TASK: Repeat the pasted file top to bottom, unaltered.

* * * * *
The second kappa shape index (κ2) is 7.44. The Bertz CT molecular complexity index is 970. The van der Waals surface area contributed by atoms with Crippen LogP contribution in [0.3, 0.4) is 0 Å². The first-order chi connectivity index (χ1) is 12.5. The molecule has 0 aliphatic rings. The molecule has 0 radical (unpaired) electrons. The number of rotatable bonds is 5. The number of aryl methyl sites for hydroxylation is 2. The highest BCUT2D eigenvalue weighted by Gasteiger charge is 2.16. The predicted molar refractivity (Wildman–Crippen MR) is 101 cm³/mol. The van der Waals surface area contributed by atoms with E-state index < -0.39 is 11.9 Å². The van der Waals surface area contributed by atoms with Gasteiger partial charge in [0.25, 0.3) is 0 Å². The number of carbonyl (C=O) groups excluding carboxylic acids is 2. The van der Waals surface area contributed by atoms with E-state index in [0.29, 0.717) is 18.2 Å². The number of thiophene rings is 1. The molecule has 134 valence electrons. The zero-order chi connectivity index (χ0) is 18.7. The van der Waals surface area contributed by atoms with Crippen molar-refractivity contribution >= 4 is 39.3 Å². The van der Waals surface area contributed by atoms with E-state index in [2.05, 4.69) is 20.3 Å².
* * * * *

The second kappa shape index (κ2) is 7.44. The Bertz CT molecular complexity index is 970. The van der Waals surface area contributed by atoms with Crippen LogP contribution in [0.3, 0.4) is 0 Å². The first-order chi connectivity index (χ1) is 12.5. The molecule has 0 aliphatic rings. The molecule has 0 radical (unpaired) electrons. The number of rotatable bonds is 5. The number of aryl methyl sites for hydroxylation is 2. The highest BCUT2D eigenvalue weighted by Gasteiger charge is 2.16. The predicted molar refractivity (Wildman–Crippen MR) is 101 cm³/mol. The van der Waals surface area contributed by atoms with E-state index < -0.39 is 11.9 Å². The van der Waals surface area contributed by atoms with Gasteiger partial charge in [0.25, 0.3) is 0 Å². The number of carbonyl (C=O) groups excluding carboxylic acids is 2. The van der Waals surface area contributed by atoms with E-state index in [0.29, 0.717) is 18.2 Å². The number of thiophene rings is 1. The molecule has 134 valence electrons. The zero-order chi connectivity index (χ0) is 18.7. The van der Waals surface area contributed by atoms with Crippen molar-refractivity contribution >= 4 is 39.3 Å². The van der Waals surface area contributed by atoms with E-state index in [2.05, 4.69) is 20.3 Å².